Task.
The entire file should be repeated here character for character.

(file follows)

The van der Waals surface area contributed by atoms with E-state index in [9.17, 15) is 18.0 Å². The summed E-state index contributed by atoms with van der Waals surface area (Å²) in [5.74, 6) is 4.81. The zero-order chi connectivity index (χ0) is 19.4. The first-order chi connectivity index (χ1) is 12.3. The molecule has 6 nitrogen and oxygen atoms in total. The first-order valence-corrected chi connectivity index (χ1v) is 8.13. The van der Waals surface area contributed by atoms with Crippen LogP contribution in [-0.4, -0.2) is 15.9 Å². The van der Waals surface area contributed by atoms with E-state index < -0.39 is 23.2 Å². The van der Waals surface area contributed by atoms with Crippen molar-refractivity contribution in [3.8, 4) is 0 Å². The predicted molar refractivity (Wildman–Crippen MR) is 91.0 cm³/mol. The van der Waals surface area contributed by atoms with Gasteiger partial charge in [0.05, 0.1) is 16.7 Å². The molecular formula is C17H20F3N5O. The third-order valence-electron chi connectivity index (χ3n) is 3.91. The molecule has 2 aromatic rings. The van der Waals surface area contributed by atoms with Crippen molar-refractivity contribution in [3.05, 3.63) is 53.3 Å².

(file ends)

The van der Waals surface area contributed by atoms with E-state index in [9.17, 15) is 18.0 Å². The summed E-state index contributed by atoms with van der Waals surface area (Å²) in [5.74, 6) is 4.81. The zero-order chi connectivity index (χ0) is 19.4. The first-order chi connectivity index (χ1) is 12.3. The molecule has 6 nitrogen and oxygen atoms in total. The first-order valence-corrected chi connectivity index (χ1v) is 8.13. The van der Waals surface area contributed by atoms with Crippen LogP contribution in [-0.4, -0.2) is 15.9 Å². The van der Waals surface area contributed by atoms with E-state index < -0.39 is 23.2 Å². The van der Waals surface area contributed by atoms with Crippen molar-refractivity contribution in [3.8, 4) is 0 Å². The predicted molar refractivity (Wildman–Crippen MR) is 91.0 cm³/mol. The van der Waals surface area contributed by atoms with Gasteiger partial charge in [0.05, 0.1) is 16.7 Å². The molecular formula is C17H20F3N5O. The third-order valence-electron chi connectivity index (χ3n) is 3.91. The molecule has 2 aromatic rings. The van der Waals surface area contributed by atoms with Crippen molar-refractivity contribution in [3.05, 3.63) is 53.3 Å².